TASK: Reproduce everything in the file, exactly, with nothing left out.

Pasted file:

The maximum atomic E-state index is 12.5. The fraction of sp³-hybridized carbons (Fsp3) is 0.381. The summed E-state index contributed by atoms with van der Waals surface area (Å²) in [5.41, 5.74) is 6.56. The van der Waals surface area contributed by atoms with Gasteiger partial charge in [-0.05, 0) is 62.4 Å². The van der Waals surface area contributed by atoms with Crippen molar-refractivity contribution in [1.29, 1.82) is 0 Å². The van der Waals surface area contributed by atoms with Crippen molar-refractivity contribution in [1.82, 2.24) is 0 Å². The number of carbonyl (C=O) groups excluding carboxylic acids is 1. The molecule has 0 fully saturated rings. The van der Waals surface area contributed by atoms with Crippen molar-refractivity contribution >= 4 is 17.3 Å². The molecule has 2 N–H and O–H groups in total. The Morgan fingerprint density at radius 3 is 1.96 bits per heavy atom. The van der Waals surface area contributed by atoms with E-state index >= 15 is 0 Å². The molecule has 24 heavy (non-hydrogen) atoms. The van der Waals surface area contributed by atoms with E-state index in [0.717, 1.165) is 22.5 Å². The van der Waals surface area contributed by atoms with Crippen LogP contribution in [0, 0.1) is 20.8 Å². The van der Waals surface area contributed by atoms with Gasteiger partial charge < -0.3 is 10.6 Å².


The maximum atomic E-state index is 12.5. The fraction of sp³-hybridized carbons (Fsp3) is 0.381. The summed E-state index contributed by atoms with van der Waals surface area (Å²) in [5.41, 5.74) is 6.56. The van der Waals surface area contributed by atoms with Gasteiger partial charge in [-0.05, 0) is 62.4 Å². The van der Waals surface area contributed by atoms with Crippen molar-refractivity contribution in [1.29, 1.82) is 0 Å². The van der Waals surface area contributed by atoms with Crippen molar-refractivity contribution in [1.82, 2.24) is 0 Å². The number of carbonyl (C=O) groups excluding carboxylic acids is 1. The molecule has 0 fully saturated rings. The van der Waals surface area contributed by atoms with Crippen molar-refractivity contribution >= 4 is 17.3 Å². The molecule has 2 N–H and O–H groups in total. The Morgan fingerprint density at radius 3 is 1.96 bits per heavy atom. The van der Waals surface area contributed by atoms with E-state index >= 15 is 0 Å². The molecule has 24 heavy (non-hydrogen) atoms. The van der Waals surface area contributed by atoms with E-state index in [0.717, 1.165) is 22.5 Å². The van der Waals surface area contributed by atoms with Crippen LogP contribution in [0, 0.1) is 20.8 Å². The van der Waals surface area contributed by atoms with Gasteiger partial charge < -0.3 is 10.6 Å².